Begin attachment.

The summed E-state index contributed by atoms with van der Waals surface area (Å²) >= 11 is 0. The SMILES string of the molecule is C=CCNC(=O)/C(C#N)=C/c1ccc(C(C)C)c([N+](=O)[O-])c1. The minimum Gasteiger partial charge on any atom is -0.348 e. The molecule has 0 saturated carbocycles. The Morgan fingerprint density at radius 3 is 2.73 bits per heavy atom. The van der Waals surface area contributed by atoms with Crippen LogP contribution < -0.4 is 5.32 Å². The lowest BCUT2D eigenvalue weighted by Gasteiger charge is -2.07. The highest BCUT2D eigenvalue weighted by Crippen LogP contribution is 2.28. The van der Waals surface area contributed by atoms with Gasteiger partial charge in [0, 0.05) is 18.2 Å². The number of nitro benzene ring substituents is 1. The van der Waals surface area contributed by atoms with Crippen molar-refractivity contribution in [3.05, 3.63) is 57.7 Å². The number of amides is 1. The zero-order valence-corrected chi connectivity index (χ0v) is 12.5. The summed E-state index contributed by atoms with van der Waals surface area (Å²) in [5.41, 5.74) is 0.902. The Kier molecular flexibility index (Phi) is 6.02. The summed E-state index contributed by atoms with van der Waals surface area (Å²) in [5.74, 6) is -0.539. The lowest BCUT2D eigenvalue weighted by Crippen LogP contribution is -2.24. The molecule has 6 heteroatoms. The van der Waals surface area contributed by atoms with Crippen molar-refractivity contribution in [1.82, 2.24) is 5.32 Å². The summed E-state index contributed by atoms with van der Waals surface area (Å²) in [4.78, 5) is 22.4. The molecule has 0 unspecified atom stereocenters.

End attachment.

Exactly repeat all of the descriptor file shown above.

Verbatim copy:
The summed E-state index contributed by atoms with van der Waals surface area (Å²) >= 11 is 0. The SMILES string of the molecule is C=CCNC(=O)/C(C#N)=C/c1ccc(C(C)C)c([N+](=O)[O-])c1. The minimum Gasteiger partial charge on any atom is -0.348 e. The molecule has 0 saturated carbocycles. The Morgan fingerprint density at radius 3 is 2.73 bits per heavy atom. The van der Waals surface area contributed by atoms with Crippen LogP contribution < -0.4 is 5.32 Å². The lowest BCUT2D eigenvalue weighted by Gasteiger charge is -2.07. The highest BCUT2D eigenvalue weighted by Crippen LogP contribution is 2.28. The van der Waals surface area contributed by atoms with Gasteiger partial charge in [0, 0.05) is 18.2 Å². The number of nitro benzene ring substituents is 1. The van der Waals surface area contributed by atoms with Crippen molar-refractivity contribution in [3.05, 3.63) is 57.7 Å². The number of amides is 1. The zero-order valence-corrected chi connectivity index (χ0v) is 12.5. The summed E-state index contributed by atoms with van der Waals surface area (Å²) in [5.41, 5.74) is 0.902. The Kier molecular flexibility index (Phi) is 6.02. The summed E-state index contributed by atoms with van der Waals surface area (Å²) in [5.74, 6) is -0.539. The lowest BCUT2D eigenvalue weighted by Crippen LogP contribution is -2.24. The molecule has 6 heteroatoms. The van der Waals surface area contributed by atoms with Crippen molar-refractivity contribution in [1.82, 2.24) is 5.32 Å². The summed E-state index contributed by atoms with van der Waals surface area (Å²) in [4.78, 5) is 22.4. The molecule has 0 unspecified atom stereocenters.